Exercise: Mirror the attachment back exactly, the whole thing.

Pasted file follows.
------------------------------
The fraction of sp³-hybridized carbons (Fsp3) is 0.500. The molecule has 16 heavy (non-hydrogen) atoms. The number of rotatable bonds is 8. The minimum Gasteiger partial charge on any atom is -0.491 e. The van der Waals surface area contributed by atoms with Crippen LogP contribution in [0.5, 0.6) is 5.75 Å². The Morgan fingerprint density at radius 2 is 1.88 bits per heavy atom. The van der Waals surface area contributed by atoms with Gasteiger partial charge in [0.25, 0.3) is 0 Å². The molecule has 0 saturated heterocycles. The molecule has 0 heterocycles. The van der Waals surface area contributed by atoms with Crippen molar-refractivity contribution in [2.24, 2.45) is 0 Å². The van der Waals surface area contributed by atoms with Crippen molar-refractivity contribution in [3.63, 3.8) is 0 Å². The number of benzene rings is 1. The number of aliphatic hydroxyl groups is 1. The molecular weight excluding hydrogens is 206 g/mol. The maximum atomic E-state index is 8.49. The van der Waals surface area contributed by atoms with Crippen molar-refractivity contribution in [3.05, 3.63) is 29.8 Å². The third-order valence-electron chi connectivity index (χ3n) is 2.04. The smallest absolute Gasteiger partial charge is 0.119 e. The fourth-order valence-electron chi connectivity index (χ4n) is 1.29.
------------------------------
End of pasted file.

The fraction of sp³-hybridized carbons (Fsp3) is 0.500. The molecule has 16 heavy (non-hydrogen) atoms. The number of rotatable bonds is 8. The minimum Gasteiger partial charge on any atom is -0.491 e. The van der Waals surface area contributed by atoms with Crippen LogP contribution in [0.5, 0.6) is 5.75 Å². The Morgan fingerprint density at radius 2 is 1.88 bits per heavy atom. The van der Waals surface area contributed by atoms with Gasteiger partial charge in [0.25, 0.3) is 0 Å². The molecule has 0 saturated heterocycles. The molecule has 0 heterocycles. The van der Waals surface area contributed by atoms with Crippen molar-refractivity contribution in [2.24, 2.45) is 0 Å². The van der Waals surface area contributed by atoms with Crippen molar-refractivity contribution in [3.63, 3.8) is 0 Å². The number of benzene rings is 1. The number of aliphatic hydroxyl groups is 1. The molecular weight excluding hydrogens is 206 g/mol. The maximum atomic E-state index is 8.49. The van der Waals surface area contributed by atoms with Crippen molar-refractivity contribution in [3.05, 3.63) is 29.8 Å². The third-order valence-electron chi connectivity index (χ3n) is 2.04. The smallest absolute Gasteiger partial charge is 0.119 e. The fourth-order valence-electron chi connectivity index (χ4n) is 1.29.